There are several reasons which we believe militate against the conclusion urged by appellant in this case that the resolution itself was struck down and that, consequently, the prosecution based on failure to answer questions propounded by the Subcommittee was fatally defective.
In the first place, we believe that if the Court had intended to strike down the resolution, it would have said so in so many words. It would not have left so vital an issue to inference or interpretation. The far-reaching result of such a holding would be that the Committee, established by action of the entire House of Representatives, would be rendered helpless and would not even be able to summon a witness, much less have him testify. Nothing less would be an immediate consequence. Certainly nowhere in the Watkins opinion does the Court use language essential to effectuate the result contended for by appellant and, on remand, there is no such direction to us to strike down the resolution or to hold invalid the indictment brought for failure to answer questions pertinent to the subject under inquiry. In the absence of a clear expression from the Court we do not take this position.
In the second place, had the Supreme Court struck down the resolution creating the Committee the matter would have been ended, without the further, extended discussion found in Watkins. We cannot assume the rest of the opinion to be, nor do we read it as, mere dictum. On the contrary, it is clear the Court was familiar with the present case as it is specifically referred to in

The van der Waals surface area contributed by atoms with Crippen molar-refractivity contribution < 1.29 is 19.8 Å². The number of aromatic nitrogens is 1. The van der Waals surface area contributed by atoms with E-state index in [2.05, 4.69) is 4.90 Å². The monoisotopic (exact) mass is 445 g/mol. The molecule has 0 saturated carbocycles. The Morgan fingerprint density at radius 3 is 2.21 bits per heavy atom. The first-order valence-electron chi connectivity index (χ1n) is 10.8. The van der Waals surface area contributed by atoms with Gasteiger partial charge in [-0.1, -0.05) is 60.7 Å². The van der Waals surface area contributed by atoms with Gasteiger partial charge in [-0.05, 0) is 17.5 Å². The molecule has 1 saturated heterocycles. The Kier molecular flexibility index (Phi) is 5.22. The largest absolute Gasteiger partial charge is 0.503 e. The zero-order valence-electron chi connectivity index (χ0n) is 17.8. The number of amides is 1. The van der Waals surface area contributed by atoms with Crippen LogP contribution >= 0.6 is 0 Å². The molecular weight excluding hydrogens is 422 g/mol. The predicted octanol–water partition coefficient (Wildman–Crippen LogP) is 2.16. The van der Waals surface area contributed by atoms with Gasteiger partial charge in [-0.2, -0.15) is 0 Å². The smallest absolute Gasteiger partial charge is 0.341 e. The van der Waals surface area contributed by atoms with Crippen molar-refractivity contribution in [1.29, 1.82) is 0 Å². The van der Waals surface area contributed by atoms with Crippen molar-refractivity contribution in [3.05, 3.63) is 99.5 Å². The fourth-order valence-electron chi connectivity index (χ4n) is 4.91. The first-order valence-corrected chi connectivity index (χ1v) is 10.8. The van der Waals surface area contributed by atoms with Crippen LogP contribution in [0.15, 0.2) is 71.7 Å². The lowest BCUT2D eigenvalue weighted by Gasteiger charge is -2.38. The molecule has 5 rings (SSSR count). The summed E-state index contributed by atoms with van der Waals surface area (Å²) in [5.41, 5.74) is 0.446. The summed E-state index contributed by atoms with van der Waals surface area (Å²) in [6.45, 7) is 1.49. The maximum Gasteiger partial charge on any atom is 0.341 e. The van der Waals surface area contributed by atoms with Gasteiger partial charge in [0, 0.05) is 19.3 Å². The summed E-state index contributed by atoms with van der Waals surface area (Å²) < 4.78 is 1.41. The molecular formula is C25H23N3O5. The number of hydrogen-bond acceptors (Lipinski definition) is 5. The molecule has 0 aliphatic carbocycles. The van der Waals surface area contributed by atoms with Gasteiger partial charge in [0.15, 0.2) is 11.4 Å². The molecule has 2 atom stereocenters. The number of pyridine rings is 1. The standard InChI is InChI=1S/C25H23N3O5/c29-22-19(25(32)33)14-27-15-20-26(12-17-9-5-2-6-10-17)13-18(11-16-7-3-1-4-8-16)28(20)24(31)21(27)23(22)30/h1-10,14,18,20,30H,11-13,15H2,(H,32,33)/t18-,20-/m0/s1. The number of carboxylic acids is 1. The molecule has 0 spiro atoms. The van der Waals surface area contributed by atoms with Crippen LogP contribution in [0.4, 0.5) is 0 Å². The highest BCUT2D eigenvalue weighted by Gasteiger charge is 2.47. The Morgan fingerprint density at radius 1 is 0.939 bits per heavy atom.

note 34 of the opinion in Watkins. The Court certainly knew, therefore, that Barenblatt's conviction grew out of testimony taken under the same resolution. Moreover, it is reasonable to assume that, had the resolution under which both Watkins and Barenblatt were questioned been stricken in its entirety, this case would have been reversed on authority of Watkins rather than remanded for consideration 'in light of' that opinion. We read Watkins as demonstrating the necessity of more than ordinary caution in upholding First Amendment rights of individuals who are summoned before committees or subcommittees which operate under resolutions infected with the vagueness criticized in Watkins.
We do believe that the Supreme Court was of the opinion that the vagueness of the resolution made it necessary, and only fair, that the witness be apprised of the particular matter under inquiry by the Committee or Subcommittee holding the hearings, and, on objection, of the pertinency of the questions involved in the inquiry.
Thirdly, the Supreme Court cited in Watkins a number of cases, both in that Court and in Courts of Appeals, bearing on convictions sustained under the same resolution. 5 There is no suggestion that those decisions were repudiated or that their reasoning was erroneous. One finds no intimation that the cases should have been decided by the simple process of voiding the resolution establishing the Committee. We are of clear opinion that Watkins did not void H. Res. 282, 75th Cong., 3d Sess., or H. Res. 5, 79th Cong., 1st Sess. 6
Apart from our present review in light of Watkins, we have reconsidered the case also in light of Sweezy v. State of New Hampshire, 1957, 354 U.S. 234, 77 S.Ct. 1203, 1 L.Ed.2d 1311. Appellant argues that there the Court emphasizes by analogy the fallibility of the resolution creating the Committee. Sweezy refused to answer questions in the course of an investigation by the State Attorney General acting under a resolution of the State Legislature relating to subversive activities. The Supreme Court there held that the investigation had deprived Sweezy of due process of law under the Fourteenth Amendment, and concluded that the record did not sustain the power of the State of New Hampshire to compel the disclosures that the witnesses refused to make. At the outset of the hearing, Sweezy had raised the question of pertinency as well as the question of violation of First Amendment rights. The Court further pointed out that there was no assurance...